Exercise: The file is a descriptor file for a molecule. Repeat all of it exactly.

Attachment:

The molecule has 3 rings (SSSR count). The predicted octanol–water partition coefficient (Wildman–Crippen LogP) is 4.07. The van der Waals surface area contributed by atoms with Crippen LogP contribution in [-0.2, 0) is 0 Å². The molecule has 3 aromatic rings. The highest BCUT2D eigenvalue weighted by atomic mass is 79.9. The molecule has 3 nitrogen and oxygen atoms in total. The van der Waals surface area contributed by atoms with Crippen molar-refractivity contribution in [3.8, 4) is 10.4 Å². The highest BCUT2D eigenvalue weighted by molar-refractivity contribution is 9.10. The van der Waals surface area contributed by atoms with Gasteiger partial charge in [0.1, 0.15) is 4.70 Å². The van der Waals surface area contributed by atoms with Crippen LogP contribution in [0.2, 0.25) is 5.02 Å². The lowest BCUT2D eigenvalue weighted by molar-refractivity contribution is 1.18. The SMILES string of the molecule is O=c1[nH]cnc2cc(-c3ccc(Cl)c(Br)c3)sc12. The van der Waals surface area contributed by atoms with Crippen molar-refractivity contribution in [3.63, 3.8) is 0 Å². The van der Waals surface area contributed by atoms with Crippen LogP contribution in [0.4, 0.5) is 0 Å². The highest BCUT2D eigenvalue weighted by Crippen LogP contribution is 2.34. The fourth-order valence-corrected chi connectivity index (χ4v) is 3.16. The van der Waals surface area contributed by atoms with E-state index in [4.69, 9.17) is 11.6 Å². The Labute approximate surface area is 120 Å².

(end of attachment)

The molecule has 3 rings (SSSR count). The predicted octanol–water partition coefficient (Wildman–Crippen LogP) is 4.07. The van der Waals surface area contributed by atoms with Crippen LogP contribution in [-0.2, 0) is 0 Å². The molecule has 3 aromatic rings. The highest BCUT2D eigenvalue weighted by atomic mass is 79.9. The molecule has 3 nitrogen and oxygen atoms in total. The van der Waals surface area contributed by atoms with Crippen molar-refractivity contribution in [3.8, 4) is 10.4 Å². The highest BCUT2D eigenvalue weighted by molar-refractivity contribution is 9.10. The van der Waals surface area contributed by atoms with Gasteiger partial charge in [0.1, 0.15) is 4.70 Å². The van der Waals surface area contributed by atoms with Crippen LogP contribution in [0.2, 0.25) is 5.02 Å². The lowest BCUT2D eigenvalue weighted by molar-refractivity contribution is 1.18. The SMILES string of the molecule is O=c1[nH]cnc2cc(-c3ccc(Cl)c(Br)c3)sc12. The van der Waals surface area contributed by atoms with Crippen molar-refractivity contribution in [3.63, 3.8) is 0 Å². The van der Waals surface area contributed by atoms with Crippen LogP contribution in [0.4, 0.5) is 0 Å². The highest BCUT2D eigenvalue weighted by Crippen LogP contribution is 2.34. The fourth-order valence-corrected chi connectivity index (χ4v) is 3.16. The van der Waals surface area contributed by atoms with E-state index in [4.69, 9.17) is 11.6 Å². The Labute approximate surface area is 120 Å².